Q. I’ve separated out the concepts between what you’re doing in the laboratory with your reference standards and creating a calibration curve in the laboratory with respect to the setting up of the calibration curve on an Intoxilyzer 8000C or on a weigh scale at some previous point in time. A. Yes.

#crossex #traceability


© 2020 Allbiss Lawdata Ltd. All rights reserved. This is not a government web site.



For more information respecting this database or to report misuse contact: Allbiss Lawdata Ltd., 303-470 Hensall Circle, Mississauga, Ontario, Canada, L5A 3V4, 905-273-3322. The author and the participants make no representation or warranty  whatsoever as to the authenticity and reliability of the information contained herein.  WARNING: All information contained herein is provided  for the purpose of discussion and peer review only and should not be construed as formal legal advice. The authors disclaim any and all liability resulting from reliance upon such information. You are strongly encouraged to seek professional legal advice before relying upon any of the information contained herein. Legal advice should be sought directly from a properly retained lawyer or attorney.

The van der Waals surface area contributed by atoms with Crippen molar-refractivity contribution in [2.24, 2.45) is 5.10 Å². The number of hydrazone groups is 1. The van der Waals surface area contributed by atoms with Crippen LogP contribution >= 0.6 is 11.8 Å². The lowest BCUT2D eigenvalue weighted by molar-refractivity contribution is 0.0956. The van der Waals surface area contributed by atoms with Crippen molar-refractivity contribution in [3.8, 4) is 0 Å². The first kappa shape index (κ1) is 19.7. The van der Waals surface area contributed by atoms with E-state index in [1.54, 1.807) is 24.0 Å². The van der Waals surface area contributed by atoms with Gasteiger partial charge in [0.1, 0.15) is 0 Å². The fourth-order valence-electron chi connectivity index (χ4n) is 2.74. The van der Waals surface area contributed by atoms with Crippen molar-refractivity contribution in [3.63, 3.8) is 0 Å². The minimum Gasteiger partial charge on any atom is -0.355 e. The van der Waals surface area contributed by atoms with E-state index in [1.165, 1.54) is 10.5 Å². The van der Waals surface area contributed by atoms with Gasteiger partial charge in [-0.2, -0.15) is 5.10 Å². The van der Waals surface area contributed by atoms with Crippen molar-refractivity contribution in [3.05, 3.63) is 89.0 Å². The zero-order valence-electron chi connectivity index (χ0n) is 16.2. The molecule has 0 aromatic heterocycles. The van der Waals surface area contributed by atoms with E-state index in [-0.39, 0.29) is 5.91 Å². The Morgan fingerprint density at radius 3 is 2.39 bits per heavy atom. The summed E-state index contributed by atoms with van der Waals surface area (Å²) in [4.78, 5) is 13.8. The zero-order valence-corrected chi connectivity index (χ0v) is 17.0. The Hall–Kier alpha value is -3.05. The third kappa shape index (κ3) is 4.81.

WARNING: Please do not attempt to use any text, image, or video that you see on this site in Court. These comments, images, and videos are NOT EVIDENCE. The Courts will need to hear evidence from a properly qualified expert. The author is not a scientist. The author is not an expert. These pages exist to promote discussion among defence lawyers.


Intoxilyzer®  is a registered trademark of CMI, Inc. The Intoxilyzer® 5000C is an "approved instrument" in Canada.
Breathalyzer® is a registered trademark of Draeger Safety, Inc., Breathalyzer Division. The owner of the trademark is Robert F. Borkenstein and Draeger Safety, Inc. has leased the exclusive rights of use from him. The Breathalyzer® 900 and Breathalyzer® 900A were "approved instruments" in Canada.
DrugTest® 5000 is also a registered trademark of Draeger Safety, Inc.. DrugTest® 5000 is "approved drug screening equipment" in Canada.
Alcotest® is a registered trademark of Draeger Safety, Inc. The Alcotest® 7410 GLC and 6810 are each an "approved screening device" in Canada.
Datamaster®  is a registered trademark of National Patent Analytical Systems, Inc.  The BAC Datamaster® C  is an "approved instrument" in Canada.